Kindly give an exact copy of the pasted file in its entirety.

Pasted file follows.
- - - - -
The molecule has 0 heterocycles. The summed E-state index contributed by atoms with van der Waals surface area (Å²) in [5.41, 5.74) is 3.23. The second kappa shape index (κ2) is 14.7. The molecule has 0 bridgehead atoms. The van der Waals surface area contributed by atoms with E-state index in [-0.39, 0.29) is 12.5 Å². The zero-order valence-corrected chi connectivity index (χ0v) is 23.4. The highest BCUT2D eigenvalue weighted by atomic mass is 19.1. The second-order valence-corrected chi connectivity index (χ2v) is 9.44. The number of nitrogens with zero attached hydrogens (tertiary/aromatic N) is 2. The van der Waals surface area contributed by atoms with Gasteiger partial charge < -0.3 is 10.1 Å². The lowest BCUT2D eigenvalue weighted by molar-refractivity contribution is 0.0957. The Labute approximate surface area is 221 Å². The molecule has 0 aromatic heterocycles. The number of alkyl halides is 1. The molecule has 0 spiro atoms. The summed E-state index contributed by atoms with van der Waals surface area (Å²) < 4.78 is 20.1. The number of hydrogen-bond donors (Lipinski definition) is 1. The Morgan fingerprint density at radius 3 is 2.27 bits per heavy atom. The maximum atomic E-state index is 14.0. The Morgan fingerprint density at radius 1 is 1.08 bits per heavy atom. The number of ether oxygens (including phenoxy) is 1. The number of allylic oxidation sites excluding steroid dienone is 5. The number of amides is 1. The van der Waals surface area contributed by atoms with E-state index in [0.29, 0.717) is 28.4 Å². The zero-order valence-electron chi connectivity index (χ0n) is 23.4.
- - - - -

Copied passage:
The molecule has 0 heterocycles. The summed E-state index contributed by atoms with van der Waals surface area (Å²) in [5.41, 5.74) is 3.23. The second kappa shape index (κ2) is 14.7. The molecule has 0 bridgehead atoms. The van der Waals surface area contributed by atoms with E-state index in [-0.39, 0.29) is 12.5 Å². The zero-order valence-corrected chi connectivity index (χ0v) is 23.4. The highest BCUT2D eigenvalue weighted by atomic mass is 19.1. The second-order valence-corrected chi connectivity index (χ2v) is 9.44. The number of nitrogens with zero attached hydrogens (tertiary/aromatic N) is 2. The van der Waals surface area contributed by atoms with Gasteiger partial charge < -0.3 is 10.1 Å². The lowest BCUT2D eigenvalue weighted by molar-refractivity contribution is 0.0957. The Labute approximate surface area is 221 Å². The molecule has 0 aromatic heterocycles. The number of alkyl halides is 1. The molecule has 0 spiro atoms. The summed E-state index contributed by atoms with van der Waals surface area (Å²) < 4.78 is 20.1. The number of hydrogen-bond donors (Lipinski definition) is 1. The Morgan fingerprint density at radius 3 is 2.27 bits per heavy atom. The maximum atomic E-state index is 14.0. The Morgan fingerprint density at radius 1 is 1.08 bits per heavy atom. The number of ether oxygens (including phenoxy) is 1. The number of allylic oxidation sites excluding steroid dienone is 5. The number of amides is 1. The van der Waals surface area contributed by atoms with E-state index in [0.29, 0.717) is 28.4 Å². The zero-order valence-electron chi connectivity index (χ0n) is 23.4.